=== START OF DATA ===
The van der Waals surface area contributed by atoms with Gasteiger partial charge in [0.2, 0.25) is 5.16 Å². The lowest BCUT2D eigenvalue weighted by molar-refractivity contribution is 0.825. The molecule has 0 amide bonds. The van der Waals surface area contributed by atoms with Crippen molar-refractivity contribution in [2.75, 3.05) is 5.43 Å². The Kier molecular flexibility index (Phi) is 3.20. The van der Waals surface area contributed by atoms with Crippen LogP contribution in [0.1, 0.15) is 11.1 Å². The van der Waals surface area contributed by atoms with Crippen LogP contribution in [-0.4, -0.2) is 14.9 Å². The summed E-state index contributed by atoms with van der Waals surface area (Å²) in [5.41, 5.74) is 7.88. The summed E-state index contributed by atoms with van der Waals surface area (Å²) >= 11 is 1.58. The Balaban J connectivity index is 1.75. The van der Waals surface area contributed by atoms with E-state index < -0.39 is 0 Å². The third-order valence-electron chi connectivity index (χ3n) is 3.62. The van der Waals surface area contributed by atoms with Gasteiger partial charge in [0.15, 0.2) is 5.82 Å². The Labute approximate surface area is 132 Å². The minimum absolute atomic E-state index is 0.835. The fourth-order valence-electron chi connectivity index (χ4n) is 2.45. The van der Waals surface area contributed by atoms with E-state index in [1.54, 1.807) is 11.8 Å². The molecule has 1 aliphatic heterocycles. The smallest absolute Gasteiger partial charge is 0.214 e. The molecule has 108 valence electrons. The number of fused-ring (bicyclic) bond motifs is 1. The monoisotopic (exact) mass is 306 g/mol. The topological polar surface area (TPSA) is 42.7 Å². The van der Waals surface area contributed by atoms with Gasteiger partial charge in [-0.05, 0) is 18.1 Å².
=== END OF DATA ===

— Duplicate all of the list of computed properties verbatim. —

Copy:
The van der Waals surface area contributed by atoms with Gasteiger partial charge in [0.2, 0.25) is 5.16 Å². The lowest BCUT2D eigenvalue weighted by molar-refractivity contribution is 0.825. The molecule has 0 amide bonds. The van der Waals surface area contributed by atoms with Crippen molar-refractivity contribution in [2.75, 3.05) is 5.43 Å². The Kier molecular flexibility index (Phi) is 3.20. The van der Waals surface area contributed by atoms with Crippen LogP contribution in [0.1, 0.15) is 11.1 Å². The van der Waals surface area contributed by atoms with Crippen LogP contribution in [-0.4, -0.2) is 14.9 Å². The summed E-state index contributed by atoms with van der Waals surface area (Å²) in [5.41, 5.74) is 7.88. The summed E-state index contributed by atoms with van der Waals surface area (Å²) >= 11 is 1.58. The Balaban J connectivity index is 1.75. The van der Waals surface area contributed by atoms with E-state index < -0.39 is 0 Å². The third-order valence-electron chi connectivity index (χ3n) is 3.62. The van der Waals surface area contributed by atoms with Gasteiger partial charge in [0.15, 0.2) is 5.82 Å². The Labute approximate surface area is 132 Å². The minimum absolute atomic E-state index is 0.835. The fourth-order valence-electron chi connectivity index (χ4n) is 2.45. The van der Waals surface area contributed by atoms with E-state index in [1.54, 1.807) is 11.8 Å². The molecule has 1 aliphatic heterocycles. The smallest absolute Gasteiger partial charge is 0.214 e. The molecule has 108 valence electrons. The number of fused-ring (bicyclic) bond motifs is 1. The monoisotopic (exact) mass is 306 g/mol. The topological polar surface area (TPSA) is 42.7 Å². The van der Waals surface area contributed by atoms with Gasteiger partial charge in [-0.05, 0) is 18.1 Å².